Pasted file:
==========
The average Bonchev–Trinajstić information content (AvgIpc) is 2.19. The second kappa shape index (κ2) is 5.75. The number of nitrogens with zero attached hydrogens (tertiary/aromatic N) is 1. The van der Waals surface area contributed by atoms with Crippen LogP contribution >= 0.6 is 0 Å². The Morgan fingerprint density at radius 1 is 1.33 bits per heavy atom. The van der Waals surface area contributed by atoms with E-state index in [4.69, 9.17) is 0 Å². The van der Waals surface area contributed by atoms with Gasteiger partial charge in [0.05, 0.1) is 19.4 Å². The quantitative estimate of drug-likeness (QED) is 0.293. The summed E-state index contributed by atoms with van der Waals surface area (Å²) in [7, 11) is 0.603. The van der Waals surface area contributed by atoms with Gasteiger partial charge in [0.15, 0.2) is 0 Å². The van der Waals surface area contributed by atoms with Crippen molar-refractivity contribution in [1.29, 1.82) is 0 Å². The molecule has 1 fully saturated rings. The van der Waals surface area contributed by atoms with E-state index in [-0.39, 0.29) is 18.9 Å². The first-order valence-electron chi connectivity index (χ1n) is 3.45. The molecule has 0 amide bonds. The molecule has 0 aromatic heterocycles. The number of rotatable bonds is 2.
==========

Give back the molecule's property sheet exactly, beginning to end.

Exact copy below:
The average Bonchev–Trinajstić information content (AvgIpc) is 2.19. The second kappa shape index (κ2) is 5.75. The number of nitrogens with zero attached hydrogens (tertiary/aromatic N) is 1. The van der Waals surface area contributed by atoms with Crippen LogP contribution >= 0.6 is 0 Å². The Morgan fingerprint density at radius 1 is 1.33 bits per heavy atom. The van der Waals surface area contributed by atoms with E-state index in [4.69, 9.17) is 0 Å². The van der Waals surface area contributed by atoms with Gasteiger partial charge in [0.05, 0.1) is 19.4 Å². The quantitative estimate of drug-likeness (QED) is 0.293. The summed E-state index contributed by atoms with van der Waals surface area (Å²) in [7, 11) is 0.603. The van der Waals surface area contributed by atoms with Gasteiger partial charge in [0.15, 0.2) is 0 Å². The van der Waals surface area contributed by atoms with Crippen molar-refractivity contribution in [1.29, 1.82) is 0 Å². The molecule has 1 fully saturated rings. The van der Waals surface area contributed by atoms with E-state index in [-0.39, 0.29) is 18.9 Å². The first-order valence-electron chi connectivity index (χ1n) is 3.45. The molecule has 0 amide bonds. The molecule has 0 aromatic heterocycles. The number of rotatable bonds is 2.